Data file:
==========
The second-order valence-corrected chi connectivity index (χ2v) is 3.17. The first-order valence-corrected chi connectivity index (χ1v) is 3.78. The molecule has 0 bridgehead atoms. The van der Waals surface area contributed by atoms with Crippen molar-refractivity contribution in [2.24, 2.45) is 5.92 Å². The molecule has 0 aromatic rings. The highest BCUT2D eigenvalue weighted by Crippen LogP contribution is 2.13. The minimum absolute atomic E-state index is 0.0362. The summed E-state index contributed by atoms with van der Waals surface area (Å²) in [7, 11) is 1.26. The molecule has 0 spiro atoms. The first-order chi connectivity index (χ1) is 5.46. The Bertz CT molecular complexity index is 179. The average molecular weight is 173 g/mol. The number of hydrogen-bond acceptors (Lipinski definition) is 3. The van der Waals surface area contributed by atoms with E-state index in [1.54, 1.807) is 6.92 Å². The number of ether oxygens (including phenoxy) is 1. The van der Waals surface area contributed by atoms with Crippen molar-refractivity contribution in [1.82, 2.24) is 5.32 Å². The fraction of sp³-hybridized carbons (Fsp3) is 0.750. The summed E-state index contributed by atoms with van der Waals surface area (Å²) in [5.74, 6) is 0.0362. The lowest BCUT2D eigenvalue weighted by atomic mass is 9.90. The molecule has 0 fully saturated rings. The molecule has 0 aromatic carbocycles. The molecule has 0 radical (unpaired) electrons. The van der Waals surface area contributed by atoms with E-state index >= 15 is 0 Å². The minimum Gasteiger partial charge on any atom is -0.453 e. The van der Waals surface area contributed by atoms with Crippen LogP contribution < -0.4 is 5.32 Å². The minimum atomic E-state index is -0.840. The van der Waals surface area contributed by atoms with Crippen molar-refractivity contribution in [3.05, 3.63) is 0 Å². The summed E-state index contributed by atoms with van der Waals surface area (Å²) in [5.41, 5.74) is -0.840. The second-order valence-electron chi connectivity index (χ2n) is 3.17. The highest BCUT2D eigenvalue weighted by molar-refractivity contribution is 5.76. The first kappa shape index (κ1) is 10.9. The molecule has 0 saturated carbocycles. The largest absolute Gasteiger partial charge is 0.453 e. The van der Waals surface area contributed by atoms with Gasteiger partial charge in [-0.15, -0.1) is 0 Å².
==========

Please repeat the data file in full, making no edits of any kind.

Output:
The second-order valence-corrected chi connectivity index (χ2v) is 3.17. The first-order valence-corrected chi connectivity index (χ1v) is 3.78. The molecule has 0 bridgehead atoms. The van der Waals surface area contributed by atoms with Crippen molar-refractivity contribution in [2.24, 2.45) is 5.92 Å². The molecule has 0 aromatic rings. The highest BCUT2D eigenvalue weighted by Crippen LogP contribution is 2.13. The minimum absolute atomic E-state index is 0.0362. The summed E-state index contributed by atoms with van der Waals surface area (Å²) in [7, 11) is 1.26. The molecule has 0 spiro atoms. The first-order chi connectivity index (χ1) is 5.46. The Bertz CT molecular complexity index is 179. The average molecular weight is 173 g/mol. The number of hydrogen-bond acceptors (Lipinski definition) is 3. The van der Waals surface area contributed by atoms with E-state index in [1.54, 1.807) is 6.92 Å². The number of ether oxygens (including phenoxy) is 1. The van der Waals surface area contributed by atoms with Crippen molar-refractivity contribution in [1.82, 2.24) is 5.32 Å². The fraction of sp³-hybridized carbons (Fsp3) is 0.750. The summed E-state index contributed by atoms with van der Waals surface area (Å²) in [5.74, 6) is 0.0362. The lowest BCUT2D eigenvalue weighted by atomic mass is 9.90. The molecule has 0 fully saturated rings. The molecule has 0 aromatic carbocycles. The molecule has 0 radical (unpaired) electrons. The van der Waals surface area contributed by atoms with E-state index >= 15 is 0 Å². The minimum Gasteiger partial charge on any atom is -0.453 e. The van der Waals surface area contributed by atoms with Crippen LogP contribution < -0.4 is 5.32 Å². The minimum atomic E-state index is -0.840. The van der Waals surface area contributed by atoms with Crippen molar-refractivity contribution in [3.05, 3.63) is 0 Å². The summed E-state index contributed by atoms with van der Waals surface area (Å²) in [5.41, 5.74) is -0.840. The second-order valence-electron chi connectivity index (χ2n) is 3.17. The highest BCUT2D eigenvalue weighted by molar-refractivity contribution is 5.76. The first kappa shape index (κ1) is 10.9. The molecule has 0 saturated carbocycles. The largest absolute Gasteiger partial charge is 0.453 e. The van der Waals surface area contributed by atoms with Gasteiger partial charge in [-0.15, -0.1) is 0 Å².